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Is there any other element that can let me interpolate a polynomial other than the well known lagrange interpolation by which a polynomial of degree $d$ can be reconstructed from $d+1$ pairs: $x_i,f(x_i)$. If i have another kind of information which is related with the polynomial, ie: some roots can i reconstruct it?

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Aren't roots also points of evaluation: $(x_i,0)$? – draks ... Oct 9 '12 at 8:22
right. But is there something special on the evaluation on 0 that makes it sufficient to reconstruct it with less than d+1 points? – curious Oct 9 '12 at 8:23
up vote 1 down vote accepted

If you know all the roots of a polynomial, then you can almost reconstruct it. If $a_1,\dots,a_n$ are the roots, then the polynomials with exactly those roots are of the form $c(x-a_1)(x-a_2)\cdots (x-a_n)$ for some constant $c$ (assuming we really know all roots, ie that we are not necessarily limiting ourselves to the real roots or something like that).

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To be pricise, this answer requires that you know all the roots and their multiplicities, and that this includes roots that lie in an extension of the ground field (so for a real polynomial, you need to know the complex roots, and their multiplicities, as well). – Marc van Leeuwen Oct 9 '12 at 9:23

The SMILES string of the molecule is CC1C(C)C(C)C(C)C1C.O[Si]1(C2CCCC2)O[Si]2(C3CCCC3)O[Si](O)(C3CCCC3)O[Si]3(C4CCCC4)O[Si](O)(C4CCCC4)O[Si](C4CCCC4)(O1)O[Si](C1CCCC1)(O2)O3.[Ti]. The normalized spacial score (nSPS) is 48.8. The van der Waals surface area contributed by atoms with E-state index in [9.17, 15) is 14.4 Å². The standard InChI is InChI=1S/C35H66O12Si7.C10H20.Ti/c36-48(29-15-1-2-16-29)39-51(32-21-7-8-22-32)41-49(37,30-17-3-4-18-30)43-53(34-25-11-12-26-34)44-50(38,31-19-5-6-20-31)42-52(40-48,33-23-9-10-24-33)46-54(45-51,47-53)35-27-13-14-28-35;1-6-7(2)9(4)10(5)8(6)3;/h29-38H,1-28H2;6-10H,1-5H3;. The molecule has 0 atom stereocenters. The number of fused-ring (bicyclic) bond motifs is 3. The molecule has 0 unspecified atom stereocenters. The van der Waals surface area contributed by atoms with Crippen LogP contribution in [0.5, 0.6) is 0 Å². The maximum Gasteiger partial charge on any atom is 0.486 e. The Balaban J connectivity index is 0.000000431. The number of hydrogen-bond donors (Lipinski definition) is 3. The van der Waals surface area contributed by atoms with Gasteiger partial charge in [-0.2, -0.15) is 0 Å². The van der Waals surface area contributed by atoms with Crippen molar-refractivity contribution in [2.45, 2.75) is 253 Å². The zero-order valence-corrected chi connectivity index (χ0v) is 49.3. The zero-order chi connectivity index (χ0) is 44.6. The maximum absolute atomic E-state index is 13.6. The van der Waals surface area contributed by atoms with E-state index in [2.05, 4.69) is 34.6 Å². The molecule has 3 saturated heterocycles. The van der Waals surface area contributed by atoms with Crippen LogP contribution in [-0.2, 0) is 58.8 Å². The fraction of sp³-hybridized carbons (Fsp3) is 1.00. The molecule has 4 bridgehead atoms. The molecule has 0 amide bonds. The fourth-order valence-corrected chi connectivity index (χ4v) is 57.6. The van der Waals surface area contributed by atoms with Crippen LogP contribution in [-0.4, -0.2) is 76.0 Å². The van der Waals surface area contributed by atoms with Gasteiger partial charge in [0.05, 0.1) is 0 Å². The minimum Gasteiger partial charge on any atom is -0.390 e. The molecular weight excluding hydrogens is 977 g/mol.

I believe the polynomial is uniquely characterized by its coefficients, from which in an order n case you will have n+1 . Identifying the polynomial on which a set of sampling points lie thus corresponds to the estimation of its coefficients that can be achieved by solving a linear system of equations (polynomial regression). In order for the system to have a unique solution the system needs to have a rank of n+1 in case of a degree n polynomial (the matrix may not be square assuming the presence of redundant rows as a result of an overdetermined system, assuming no noise having more than n+1 points results in redundancies). For this reason in the general case you need at least n+1 different points to be able to find the solution.


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